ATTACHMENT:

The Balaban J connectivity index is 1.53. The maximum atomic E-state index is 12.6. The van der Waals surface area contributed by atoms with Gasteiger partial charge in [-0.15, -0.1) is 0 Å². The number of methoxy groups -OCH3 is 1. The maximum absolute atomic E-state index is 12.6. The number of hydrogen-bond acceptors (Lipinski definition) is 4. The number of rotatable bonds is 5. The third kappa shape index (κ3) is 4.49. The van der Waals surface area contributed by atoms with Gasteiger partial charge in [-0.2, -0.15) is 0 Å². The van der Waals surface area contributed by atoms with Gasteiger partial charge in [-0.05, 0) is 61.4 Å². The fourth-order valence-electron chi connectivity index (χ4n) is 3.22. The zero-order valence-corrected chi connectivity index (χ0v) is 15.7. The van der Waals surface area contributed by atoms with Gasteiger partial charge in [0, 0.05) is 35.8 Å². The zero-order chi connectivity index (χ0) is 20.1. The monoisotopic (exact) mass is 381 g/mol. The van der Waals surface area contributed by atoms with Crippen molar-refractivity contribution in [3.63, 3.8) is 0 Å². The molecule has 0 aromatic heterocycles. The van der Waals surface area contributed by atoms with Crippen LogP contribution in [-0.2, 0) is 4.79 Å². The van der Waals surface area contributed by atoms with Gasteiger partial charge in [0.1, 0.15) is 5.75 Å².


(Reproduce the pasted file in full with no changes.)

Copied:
The Balaban J connectivity index is 1.53. The maximum atomic E-state index is 12.6. The van der Waals surface area contributed by atoms with Gasteiger partial charge in [-0.15, -0.1) is 0 Å². The number of methoxy groups -OCH3 is 1. The maximum absolute atomic E-state index is 12.6. The number of hydrogen-bond acceptors (Lipinski definition) is 4. The number of rotatable bonds is 5. The third kappa shape index (κ3) is 4.49. The van der Waals surface area contributed by atoms with Gasteiger partial charge in [-0.2, -0.15) is 0 Å². The van der Waals surface area contributed by atoms with Gasteiger partial charge in [-0.05, 0) is 61.4 Å². The fourth-order valence-electron chi connectivity index (χ4n) is 3.22. The zero-order valence-corrected chi connectivity index (χ0v) is 15.7. The van der Waals surface area contributed by atoms with Gasteiger partial charge in [0, 0.05) is 35.8 Å². The zero-order chi connectivity index (χ0) is 20.1. The monoisotopic (exact) mass is 381 g/mol. The van der Waals surface area contributed by atoms with Crippen molar-refractivity contribution in [3.63, 3.8) is 0 Å². The molecule has 0 aromatic heterocycles. The van der Waals surface area contributed by atoms with Crippen LogP contribution in [-0.2, 0) is 4.79 Å². The van der Waals surface area contributed by atoms with Gasteiger partial charge in [0.1, 0.15) is 5.75 Å².